Saturday, 25 November 2006

The Master

I actually met my pupilmaster properly yesterday and had a good chat. I´d only met him once before, at Medway County Court earlier in the week, and he was pretty busy that day with the hearing, the renewal of some interim care orders in a sex and drugs child neglect care case.

I´m not doing too well so far with the whole terminology and deference thing, so I´ve decided to try and go the whole hog and get into character (possibly Uriah Heep) by thinking of him as The Master.

Yesterday we met at Snaresbrook Criminal Court. I was running slightly late as I´d had to go into chambers first to drop off some stuff in order to make a swift getaway later on for a long weekend away, my train had been delayed on the way in and then my Oyster card wasn´t working and I had to get a new one sorted out at Chancery Lane. Great timing and I wonder how often the things break down like that.

He got me a coffee to start with and talked me through the case, a public interest immunity hearing where a social services department had been asked to disclose various documents in a criminal case that might be relevant to the outcome of the case, for example by providing evidence of past dishonesty and so on. These situations often involve pretty unpleasant sexual offences, and this case certainly fitted that mould. Essentially, the relevant social services department instruct a barrister, who then flags up any documents that he or she thinks might conceivably be relevant to the case, usually to the defence case. The barrister then talks the trial judge through the documents and anything the judge considers relevant will be disclosed through a witness summons. The barrister who flagged the documents up will then argue against disclosure. All of this takes place ´in camera´, in a closed hearing alone with the judge. The process is necessary as the documents are all confidential documents with detailed personal information that social services aren´t permitted to disclose without a summons.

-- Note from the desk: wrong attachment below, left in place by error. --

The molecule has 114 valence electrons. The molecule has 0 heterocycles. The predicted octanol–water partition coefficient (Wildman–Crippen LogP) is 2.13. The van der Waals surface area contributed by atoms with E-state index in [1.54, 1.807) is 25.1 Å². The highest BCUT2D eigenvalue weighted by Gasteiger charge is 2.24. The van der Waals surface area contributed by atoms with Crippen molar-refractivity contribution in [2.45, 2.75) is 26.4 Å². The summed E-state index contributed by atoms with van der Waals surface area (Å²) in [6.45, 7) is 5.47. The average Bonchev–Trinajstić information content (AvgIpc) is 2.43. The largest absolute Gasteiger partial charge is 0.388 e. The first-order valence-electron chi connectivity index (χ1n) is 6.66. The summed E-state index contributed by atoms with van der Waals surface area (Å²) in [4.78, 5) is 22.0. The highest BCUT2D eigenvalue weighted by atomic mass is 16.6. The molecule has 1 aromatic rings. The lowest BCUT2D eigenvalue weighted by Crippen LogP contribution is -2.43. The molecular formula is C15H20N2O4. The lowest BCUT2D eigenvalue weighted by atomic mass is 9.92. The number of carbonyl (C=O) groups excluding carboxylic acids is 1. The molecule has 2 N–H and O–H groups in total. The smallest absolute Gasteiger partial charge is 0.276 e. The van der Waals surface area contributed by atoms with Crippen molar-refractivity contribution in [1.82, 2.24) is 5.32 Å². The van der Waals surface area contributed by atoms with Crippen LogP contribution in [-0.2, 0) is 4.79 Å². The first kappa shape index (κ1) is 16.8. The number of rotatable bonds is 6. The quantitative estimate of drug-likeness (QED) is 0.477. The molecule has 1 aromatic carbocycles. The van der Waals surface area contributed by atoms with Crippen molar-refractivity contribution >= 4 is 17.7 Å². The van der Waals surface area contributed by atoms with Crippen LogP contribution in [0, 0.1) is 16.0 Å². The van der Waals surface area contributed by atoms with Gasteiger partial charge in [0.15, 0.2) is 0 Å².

The criminal barristers for the CPS and the defence in this instance knew virtually nothing about the case and were standing in for the actual trial barristers. The trial itself is due in April 2007. The Master had written in to the senior clerk or whatever they are called at Snaresbrook to ask for a two hour hearing. The letter had been ignored or binned and the judge only had half an hour before having to resume a part heard trial. This meant that there wasn´t time for a proper hearing. This in turn means that The Master and the social worker will have to return to court on another day, as will barristers for the prosecution and defence and the same trial judge, all at quite some expense.

The Master then spent quite some time in the robing room talking me through how to fix the detachable collars that are necessary for any gown ´n´ wig work, with some useful pointers like how to transport and store the wig and flappy white tie things, carrying spare studs and so on. We drove into chambers then went for lunch at the Inn (more on Inns of Court if I ever get around to doing a terminology section), and he revealed that in his spare time he writes soft rock and pop music.

Now, I firmly believe that everyone should have what Denis Healey called a ´hinterland´, an area of interest outside one´s main occupation. He was talking about politicians but it surely has universal application. A significant part of The Master´s seems to be writing soft rock. Mainly ballads by the sounds of things. He also disclosed that he is 52 and he dances around the house with his guitar as part of the creative process.

He´s quite a character.

1 comment:

Batgirl said...

In regards to The Inns, I would be very interested to see how you'd define them. I tend to resort to baffling the enquirer with historical stuff that has very little current day application in the hopes that they give up and go away. Heh.

Enjoying the blog, btw, it's interesting to see how these things work.